Chapter 11
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Finding Knowledge in the Digital Library Haystack

Author Additions to Chapter 11

Many of the topics in this chapter are also related to items in other chapters. If what you want is not here check the index.

Websites That Expand on Chapter 11's Knowledge


Electronic Bibliographic Search Tools

New York University Resources. Three tutorials that focus on research and evidence-based practice and provide help in searching the Web.

BioMed Search.Com. This is an easy to use site that searches all of NIH/PubMed documents, plus a large collection of theses, dissertations, and other publications not found anywhere else. Articles are organized by "clusters", which essentially are topics. Clusters have sub clusters that further differentiate a topic. Searches are easy, use plain English. There is a nursing and nursing education section. If you wish, you can open a free account that allow you to save searches and documents into portfolios, make notes on your portfolios, set up alerts to be notified of new documents of interest, batch export data to excel and share your portfolios with other users and more.

MedlinePlus Databases. Links to National Library of Medicine sponsored databases, some like CancerLit are bibliographic search tools, DirLine locates health organizations, Jablonski's presents terms to use in searching for data about congenital anomalies. Many of these are consumer oriented.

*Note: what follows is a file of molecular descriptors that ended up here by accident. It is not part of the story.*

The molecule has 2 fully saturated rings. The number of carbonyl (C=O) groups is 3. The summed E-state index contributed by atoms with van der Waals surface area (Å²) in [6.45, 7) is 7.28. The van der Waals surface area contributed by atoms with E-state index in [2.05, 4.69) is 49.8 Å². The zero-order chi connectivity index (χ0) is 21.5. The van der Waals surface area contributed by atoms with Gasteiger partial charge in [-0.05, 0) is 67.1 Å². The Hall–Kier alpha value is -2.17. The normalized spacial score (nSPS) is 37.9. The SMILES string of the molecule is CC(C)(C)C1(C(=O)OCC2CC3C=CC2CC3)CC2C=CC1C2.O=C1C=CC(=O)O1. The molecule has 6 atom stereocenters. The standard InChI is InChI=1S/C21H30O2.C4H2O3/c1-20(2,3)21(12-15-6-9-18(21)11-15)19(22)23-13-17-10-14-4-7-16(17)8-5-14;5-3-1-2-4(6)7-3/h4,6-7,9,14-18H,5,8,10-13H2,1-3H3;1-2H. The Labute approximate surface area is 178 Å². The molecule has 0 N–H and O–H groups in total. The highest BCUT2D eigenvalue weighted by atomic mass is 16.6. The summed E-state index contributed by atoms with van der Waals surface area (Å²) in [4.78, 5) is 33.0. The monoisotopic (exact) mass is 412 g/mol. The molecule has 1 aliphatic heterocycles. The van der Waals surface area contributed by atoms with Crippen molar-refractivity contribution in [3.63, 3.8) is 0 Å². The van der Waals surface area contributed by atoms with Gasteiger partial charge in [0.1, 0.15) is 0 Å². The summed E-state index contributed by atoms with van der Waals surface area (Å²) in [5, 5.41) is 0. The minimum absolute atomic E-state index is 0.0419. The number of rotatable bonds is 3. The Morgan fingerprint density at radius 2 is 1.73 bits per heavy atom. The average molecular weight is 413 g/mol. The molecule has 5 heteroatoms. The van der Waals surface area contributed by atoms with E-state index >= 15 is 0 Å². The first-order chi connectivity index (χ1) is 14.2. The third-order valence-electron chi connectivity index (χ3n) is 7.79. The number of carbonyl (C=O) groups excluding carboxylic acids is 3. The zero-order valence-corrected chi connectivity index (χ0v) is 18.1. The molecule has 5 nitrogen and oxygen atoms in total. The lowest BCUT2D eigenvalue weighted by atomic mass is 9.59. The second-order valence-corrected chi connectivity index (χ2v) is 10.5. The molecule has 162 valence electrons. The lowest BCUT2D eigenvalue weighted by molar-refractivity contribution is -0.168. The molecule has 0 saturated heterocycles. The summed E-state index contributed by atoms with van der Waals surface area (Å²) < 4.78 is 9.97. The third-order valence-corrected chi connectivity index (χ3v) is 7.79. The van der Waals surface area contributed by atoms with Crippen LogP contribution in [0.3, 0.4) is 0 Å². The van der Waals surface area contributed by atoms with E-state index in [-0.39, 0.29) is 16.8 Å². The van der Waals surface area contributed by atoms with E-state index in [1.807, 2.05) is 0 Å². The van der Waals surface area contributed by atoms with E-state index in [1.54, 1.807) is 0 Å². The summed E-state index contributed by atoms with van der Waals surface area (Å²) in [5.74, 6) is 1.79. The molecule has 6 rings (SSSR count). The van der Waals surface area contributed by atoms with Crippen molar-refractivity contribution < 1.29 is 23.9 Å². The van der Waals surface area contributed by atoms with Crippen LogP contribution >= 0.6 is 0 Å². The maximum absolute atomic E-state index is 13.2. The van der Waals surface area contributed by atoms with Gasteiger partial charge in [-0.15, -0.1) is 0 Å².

PubMed a service of the National Library of Medicine, provides access to over 12 million MEDLINE citations back to the mid-1960's and additional life science journals. PubMed includes links to many sites providing full text articles and other related resources.


A tutorial for using CINAHL.

Duke University. Many different tutorials including some with video.


Dwyer, C. (1997). Pointers for making the most of your Medline searches. Although oriented towards physicians, very helpful in helping to translate a question into searchable MeSH terms

Other Specialized Search Engines

Google Help. Too often a search using Google yields too many listings, most of which are not pertinent to your search. Use this quick list to help refine and improve your Google search. Remember that any information found on the Web needs to be evaluated!

Hakia. This search tool uses semantic searching and returns high quality items that are often more on the topic being searched than any other scholarly search tool. You can search with such everyday phrases as "computer literacy in nurses."